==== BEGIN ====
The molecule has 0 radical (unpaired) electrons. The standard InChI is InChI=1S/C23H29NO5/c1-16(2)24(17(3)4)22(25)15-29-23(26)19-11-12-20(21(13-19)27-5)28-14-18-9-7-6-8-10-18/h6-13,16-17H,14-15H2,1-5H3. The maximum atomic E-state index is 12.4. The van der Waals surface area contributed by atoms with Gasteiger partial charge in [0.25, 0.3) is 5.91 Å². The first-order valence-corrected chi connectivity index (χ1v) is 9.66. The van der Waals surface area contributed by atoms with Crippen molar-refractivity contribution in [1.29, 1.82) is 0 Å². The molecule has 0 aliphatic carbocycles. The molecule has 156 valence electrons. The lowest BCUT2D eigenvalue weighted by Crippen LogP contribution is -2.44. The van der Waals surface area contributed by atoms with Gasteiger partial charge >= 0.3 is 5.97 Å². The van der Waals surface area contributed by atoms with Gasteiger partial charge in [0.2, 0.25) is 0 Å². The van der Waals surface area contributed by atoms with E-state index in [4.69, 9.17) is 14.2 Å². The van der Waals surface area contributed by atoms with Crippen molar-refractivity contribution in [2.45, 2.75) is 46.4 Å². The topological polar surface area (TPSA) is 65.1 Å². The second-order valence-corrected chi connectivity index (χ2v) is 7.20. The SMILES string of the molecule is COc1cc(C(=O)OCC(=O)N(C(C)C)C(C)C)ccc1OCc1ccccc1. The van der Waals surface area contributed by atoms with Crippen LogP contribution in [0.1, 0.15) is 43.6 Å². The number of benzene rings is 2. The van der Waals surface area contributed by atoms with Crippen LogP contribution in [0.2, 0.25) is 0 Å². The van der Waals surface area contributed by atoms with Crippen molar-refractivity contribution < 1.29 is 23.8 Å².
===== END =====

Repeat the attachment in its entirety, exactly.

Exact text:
The molecule has 0 radical (unpaired) electrons. The standard InChI is InChI=1S/C23H29NO5/c1-16(2)24(17(3)4)22(25)15-29-23(26)19-11-12-20(21(13-19)27-5)28-14-18-9-7-6-8-10-18/h6-13,16-17H,14-15H2,1-5H3. The maximum atomic E-state index is 12.4. The van der Waals surface area contributed by atoms with Gasteiger partial charge in [0.25, 0.3) is 5.91 Å². The first-order valence-corrected chi connectivity index (χ1v) is 9.66. The van der Waals surface area contributed by atoms with Crippen molar-refractivity contribution in [1.29, 1.82) is 0 Å². The molecule has 0 aliphatic carbocycles. The molecule has 156 valence electrons. The lowest BCUT2D eigenvalue weighted by Crippen LogP contribution is -2.44. The van der Waals surface area contributed by atoms with Gasteiger partial charge >= 0.3 is 5.97 Å². The van der Waals surface area contributed by atoms with Gasteiger partial charge in [0.2, 0.25) is 0 Å². The van der Waals surface area contributed by atoms with E-state index in [4.69, 9.17) is 14.2 Å². The van der Waals surface area contributed by atoms with Crippen molar-refractivity contribution in [2.45, 2.75) is 46.4 Å². The topological polar surface area (TPSA) is 65.1 Å². The second-order valence-corrected chi connectivity index (χ2v) is 7.20. The SMILES string of the molecule is COc1cc(C(=O)OCC(=O)N(C(C)C)C(C)C)ccc1OCc1ccccc1. The van der Waals surface area contributed by atoms with Crippen LogP contribution in [0.1, 0.15) is 43.6 Å². The number of benzene rings is 2. The van der Waals surface area contributed by atoms with Crippen LogP contribution in [0.2, 0.25) is 0 Å². The van der Waals surface area contributed by atoms with Crippen molar-refractivity contribution < 1.29 is 23.8 Å².